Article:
The moon, building toward full today, got me up and out in the night, not because it was disturbing, but because it was so boldly beautiful I felt it was my duty, my privilege, to leave sleep and pay homage; to stand out beneath it in the chill air, silent save for crickets and water running through a stream, the sky an interplay of racing clouds and light.
And I thought of what artist Keala Kai, who was raised by people born in the 1800s, had said during an interview the day before:
My grandfather always told me, ‘look up’ but today, with cell phones, too many people look down.
It’s a concept I’ve thought about in regard to light pollution in the night sky: what will happen (is happening) to our species as we lose contact with the stars, a sphere that has been an integral part of human existence since the beginning, save for the last half-century or so?
What happens when we no longer instinctively look up, and out, when we’ve dropped our gaze, narrowed our world to the size of a screen?
Earlier this week, the financial advisor who manages the 401-K accounts where I work came to talk to us about investments, and did a hard sell for stocks, which, as he showed us in a graph, had gone consistently up for the past 100 years, save for some rather dramatic peaks and valleys along the way, and there was no reason to believe it wouldn’t continue thus for another century.
“Why is it that governments, businesses, people all around the world, believe that it can all just keep growing, going up forever?” asked a friend, when we were talking later. “That’s not real, except if you’re talking about the population.”
Yes, the tightly interlocked world economy is based on the fallacy of limitless growth, even as the global ecosystem shudders, raw materials grow scarce, pollution builds and so many of the key pieces start to go missing.
The best news I heard all week was that the monk seal slated for death at Kure Atoll didn’t show up for his execution. Deemed too aggressive to live, even for a member a gravely imperiled species, federal officials planned to off him — or in official jargon, engage in “lethal removal.”
It’s a reaction that’s so typically American — I’m sure the Norwegians could have found a different solution — and it comes, of course, with a rationalization:
NOAA believes this action is necessary for the long-term survival of the species. While every animal is precious in a population that continues to decline, concern for the overall species needs to be a priority. Not taking action at this time would put these pups, juveniles and those born in the future at continued risk.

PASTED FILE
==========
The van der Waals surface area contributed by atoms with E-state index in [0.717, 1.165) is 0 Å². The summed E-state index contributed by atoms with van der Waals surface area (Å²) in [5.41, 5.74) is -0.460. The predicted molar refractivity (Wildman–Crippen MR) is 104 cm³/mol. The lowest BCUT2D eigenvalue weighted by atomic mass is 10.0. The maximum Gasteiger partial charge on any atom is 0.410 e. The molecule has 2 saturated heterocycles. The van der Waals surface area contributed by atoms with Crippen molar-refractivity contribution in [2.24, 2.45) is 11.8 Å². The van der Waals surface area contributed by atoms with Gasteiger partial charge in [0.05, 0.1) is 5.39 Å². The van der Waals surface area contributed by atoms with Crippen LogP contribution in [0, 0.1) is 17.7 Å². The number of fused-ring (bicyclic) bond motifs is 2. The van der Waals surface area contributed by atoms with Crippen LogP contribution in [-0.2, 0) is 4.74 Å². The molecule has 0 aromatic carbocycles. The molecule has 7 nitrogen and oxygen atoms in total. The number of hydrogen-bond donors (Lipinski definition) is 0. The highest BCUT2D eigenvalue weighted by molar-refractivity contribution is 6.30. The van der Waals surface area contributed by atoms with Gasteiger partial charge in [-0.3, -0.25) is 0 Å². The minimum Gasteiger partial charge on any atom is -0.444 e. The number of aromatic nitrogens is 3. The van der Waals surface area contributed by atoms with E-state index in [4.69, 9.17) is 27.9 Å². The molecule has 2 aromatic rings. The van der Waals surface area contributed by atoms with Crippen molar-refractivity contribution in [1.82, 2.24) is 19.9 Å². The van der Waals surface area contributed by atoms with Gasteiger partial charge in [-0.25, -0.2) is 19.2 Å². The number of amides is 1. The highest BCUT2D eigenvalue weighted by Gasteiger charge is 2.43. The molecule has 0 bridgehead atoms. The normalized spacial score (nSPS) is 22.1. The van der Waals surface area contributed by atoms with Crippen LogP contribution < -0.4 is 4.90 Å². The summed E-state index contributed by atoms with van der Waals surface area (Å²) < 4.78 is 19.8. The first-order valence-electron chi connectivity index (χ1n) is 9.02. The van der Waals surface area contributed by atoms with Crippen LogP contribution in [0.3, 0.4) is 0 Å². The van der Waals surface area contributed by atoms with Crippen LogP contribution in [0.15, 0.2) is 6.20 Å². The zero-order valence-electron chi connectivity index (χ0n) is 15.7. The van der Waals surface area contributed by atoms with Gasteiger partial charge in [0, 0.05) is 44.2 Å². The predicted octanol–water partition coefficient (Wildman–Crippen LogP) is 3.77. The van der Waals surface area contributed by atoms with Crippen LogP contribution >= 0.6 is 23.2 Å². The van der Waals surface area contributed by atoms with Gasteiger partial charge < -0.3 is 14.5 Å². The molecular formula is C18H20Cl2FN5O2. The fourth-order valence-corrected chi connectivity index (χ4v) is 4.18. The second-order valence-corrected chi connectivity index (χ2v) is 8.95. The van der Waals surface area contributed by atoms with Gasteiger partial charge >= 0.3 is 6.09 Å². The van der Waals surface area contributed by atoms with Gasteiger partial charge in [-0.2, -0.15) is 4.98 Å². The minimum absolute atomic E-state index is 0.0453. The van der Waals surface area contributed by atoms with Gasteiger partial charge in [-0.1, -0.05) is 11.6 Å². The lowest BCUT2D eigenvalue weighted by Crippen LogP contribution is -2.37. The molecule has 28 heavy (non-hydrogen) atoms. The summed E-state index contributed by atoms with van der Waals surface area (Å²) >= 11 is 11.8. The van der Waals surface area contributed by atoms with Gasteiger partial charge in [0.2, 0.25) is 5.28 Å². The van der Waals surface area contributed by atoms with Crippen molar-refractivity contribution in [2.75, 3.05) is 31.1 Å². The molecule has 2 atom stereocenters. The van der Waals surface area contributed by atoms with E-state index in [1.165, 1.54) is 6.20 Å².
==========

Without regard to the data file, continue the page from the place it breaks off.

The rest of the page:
It seems that the seals — named KE18 and KO42 — have been observed attacking young seals, and are suspected of causing some deaths. What I found fascinating was how wildlife staff responded:
To protect pups from immediate threats from males and to also discourage the males from future interactions with pups, KE18 and KO42 were subjected to what is called “aversive conditioning”. This includes approaching, yelling at and throwing objects (rocks, coral, sticks, debris) at these males in an attempt to make them flee areas where pups haul out. Initially these interventions occurred during attacks; however, once the two males displayed a pattern of aggression, staff intervened upon sighting either male.
In the past, NOAA officials banished bad seals to Johnston Atoll — you know, the place where they burn all the chemical weapons — but they were never seen again, and presumed dead by shark attack or starvation. That was deemed too cruel.
As for lifetime incarceration, apparently only four facilities have the proper permits, and none could take the troublemaker right now. But since the permit process is so lengthy, no other facility could get one in time to capture the male this season — when the atoll is accessible by boat — and they didn’t want to risk any attacks next year.
So they passed down a death sentence, most likely by shooting, since it’s more convenient than cleaning up the chemicals.
“Talk about making your own bad press,” observed a scientist friend.
And talk about focusing on the tree rather than the forest. As NOAA itself writes, emphasis added:
Hawaiian monk seals are declining in the NWHI, largely due to low juvenile survival. The primary cause of mortality of young animals appears to be food limitation; however shark predation, entanglement in marine debris and male aggression also contribute to losses of young seals.
In other words, the seals are starving to death. And why? Because of dramatic changes to their habitat that can be directly attributed to humans through overfishing, pollution and climate change.
But dealing with the root cause and engaging in massive habitat restoration requires the kind of sacrifices and financial outlays that humans don’t want to make.
So instead, they shoot a male aggressor or two, mug seals and swab their orifices and kidnap babies from the Northwestern Hawaiian Islands to rear in a facility off Kona, only to release them back into the same trashed habitat.
It’s not unlike what’s happened with the endangered forest birds, raised in captivity, and in the case of the alala, held there, because the forest, with its rats and mosquitoes and alien plants, is too dangerous for their return.
Until we get the habitat restoration side down, much of what we’re doing amounts to little more than what one scientist termed “conservation masturbation.”
We gotta start looking up and out, folks. Not down.